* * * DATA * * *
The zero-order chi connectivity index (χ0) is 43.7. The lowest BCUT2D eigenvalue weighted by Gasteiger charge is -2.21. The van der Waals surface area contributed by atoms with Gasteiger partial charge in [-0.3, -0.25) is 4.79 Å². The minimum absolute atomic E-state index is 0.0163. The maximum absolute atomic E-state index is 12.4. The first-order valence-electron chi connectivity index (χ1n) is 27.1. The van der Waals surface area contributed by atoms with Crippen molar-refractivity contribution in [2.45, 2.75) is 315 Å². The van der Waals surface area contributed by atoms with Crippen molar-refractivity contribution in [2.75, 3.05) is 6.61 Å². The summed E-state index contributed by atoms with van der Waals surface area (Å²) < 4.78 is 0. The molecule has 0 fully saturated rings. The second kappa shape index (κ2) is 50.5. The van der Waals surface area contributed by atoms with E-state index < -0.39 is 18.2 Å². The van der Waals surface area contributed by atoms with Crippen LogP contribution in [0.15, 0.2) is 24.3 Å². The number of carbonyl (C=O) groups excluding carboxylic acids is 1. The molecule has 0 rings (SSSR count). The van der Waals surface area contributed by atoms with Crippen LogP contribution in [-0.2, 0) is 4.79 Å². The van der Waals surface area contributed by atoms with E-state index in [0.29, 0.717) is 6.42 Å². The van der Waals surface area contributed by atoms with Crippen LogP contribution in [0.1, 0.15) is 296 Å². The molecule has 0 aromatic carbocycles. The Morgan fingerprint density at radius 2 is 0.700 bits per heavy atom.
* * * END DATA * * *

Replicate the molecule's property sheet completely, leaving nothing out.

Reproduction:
The zero-order chi connectivity index (χ0) is 43.7. The lowest BCUT2D eigenvalue weighted by Gasteiger charge is -2.21. The van der Waals surface area contributed by atoms with Gasteiger partial charge in [-0.3, -0.25) is 4.79 Å². The minimum absolute atomic E-state index is 0.0163. The maximum absolute atomic E-state index is 12.4. The first-order valence-electron chi connectivity index (χ1n) is 27.1. The van der Waals surface area contributed by atoms with Crippen molar-refractivity contribution in [2.45, 2.75) is 315 Å². The van der Waals surface area contributed by atoms with Crippen molar-refractivity contribution in [2.75, 3.05) is 6.61 Å². The summed E-state index contributed by atoms with van der Waals surface area (Å²) < 4.78 is 0. The molecule has 0 fully saturated rings. The second kappa shape index (κ2) is 50.5. The van der Waals surface area contributed by atoms with E-state index < -0.39 is 18.2 Å². The van der Waals surface area contributed by atoms with Crippen LogP contribution in [0.15, 0.2) is 24.3 Å². The number of carbonyl (C=O) groups excluding carboxylic acids is 1. The molecule has 0 rings (SSSR count). The van der Waals surface area contributed by atoms with Crippen LogP contribution in [-0.2, 0) is 4.79 Å². The van der Waals surface area contributed by atoms with E-state index in [0.29, 0.717) is 6.42 Å². The van der Waals surface area contributed by atoms with Crippen LogP contribution in [0.1, 0.15) is 296 Å². The molecule has 0 aromatic carbocycles. The Morgan fingerprint density at radius 2 is 0.700 bits per heavy atom.